While retirement should be a time when you can stop working and just enjoy life, a new study shows that women may be less prepared financially for retirement than men.
A November, 2019 survey by The Transamerica Center for Retirement Studies found that men and women begin saving for retirement around the same time, and with roughly the same target sum in mind. But, women may fall behind men in retirement planning because they may make less than men on average. Women may also make more frequent career changes because they tend to be the primary caregivers in families.
The median estimated household retirement savings for women was only $23,000, compared to $76,000 for men, according to Transamerica, which conducts the survey annually with The Harris Poll. The survey collected responses from 5,100 workers and 1,800 employers.
What the Survey Found
The difference between men and women in their retirement savings begins early. The survey found that men start saving for retirement on average at age 26, while women begin a full year later, at age 27. And while both men and women hope to have a median $500,000 in retirement funds, 55% of women say they plan to retire after age 65, or not at all, compared to 53% of men.
Here are more details from the survey:
- Thirty percent of men surveyed said they had saved $250,000 or more for retirement, compared to 16% of women,
- Fifty-seven percent of women have a plan for retirement, whether written or not, compared to 71% of men.
- Nearly half of women surveyed said they didn’t feel confident that they would retire comfortably vs. less than one third of men.
- Women are 8% less likely than men to have a workplace retirement plan such as a 401(k), because they are more likely to work part time.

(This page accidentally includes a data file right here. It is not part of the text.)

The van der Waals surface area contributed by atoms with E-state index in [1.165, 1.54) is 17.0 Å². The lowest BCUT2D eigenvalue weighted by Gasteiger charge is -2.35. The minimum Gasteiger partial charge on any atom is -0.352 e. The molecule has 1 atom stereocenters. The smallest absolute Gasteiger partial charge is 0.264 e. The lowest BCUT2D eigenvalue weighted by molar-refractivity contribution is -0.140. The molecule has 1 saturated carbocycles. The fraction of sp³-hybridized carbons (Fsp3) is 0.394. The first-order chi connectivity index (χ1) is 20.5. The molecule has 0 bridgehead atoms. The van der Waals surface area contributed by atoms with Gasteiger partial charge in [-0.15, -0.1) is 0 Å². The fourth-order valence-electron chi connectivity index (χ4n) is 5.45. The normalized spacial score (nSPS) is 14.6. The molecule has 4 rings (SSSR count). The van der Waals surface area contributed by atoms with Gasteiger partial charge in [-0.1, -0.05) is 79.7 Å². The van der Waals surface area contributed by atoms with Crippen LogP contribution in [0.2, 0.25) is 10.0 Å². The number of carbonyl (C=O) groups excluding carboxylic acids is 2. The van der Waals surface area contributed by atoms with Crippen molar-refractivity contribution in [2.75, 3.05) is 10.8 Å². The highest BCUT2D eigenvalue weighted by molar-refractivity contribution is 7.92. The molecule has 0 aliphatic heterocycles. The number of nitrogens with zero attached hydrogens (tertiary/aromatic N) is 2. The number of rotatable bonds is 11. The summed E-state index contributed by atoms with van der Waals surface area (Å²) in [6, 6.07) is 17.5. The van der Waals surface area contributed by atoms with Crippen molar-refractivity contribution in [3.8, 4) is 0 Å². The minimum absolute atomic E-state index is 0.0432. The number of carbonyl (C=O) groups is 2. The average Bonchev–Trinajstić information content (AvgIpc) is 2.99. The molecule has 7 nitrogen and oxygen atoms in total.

- While most women (73% of those women surveyed) participate in a retirement plan if it’s offered, women contribute an average eight percent of their annual salary compared to 10% of men.
- Generally speaking, 68% of women are saving for retirement compared to the 81% of men.
- 84% of women said that they plan to work after they retire for financial reasons, compared to 77% of men.
Women stay the course
The TCRS survey also found that 26% of women plan on using earnings from an investment account in retirement, compared to 42% of men, which could demonstrate that women are less likely than men to invest.
Yet, when women do invest, they are more likely than men to keep a level head during periods of market volatility, according to a Stash survey.
The findings of the TCRS survey generally correlate with those of a November, 2018 survey from Stash, which found that more men tend to save for retirement than women. The survey found that slightly more than half of women who use Stash were saving for retirement, compared to two thirds of men.Don’t get left behind when it comes to retirement. You can invest and save for retirement with Stash.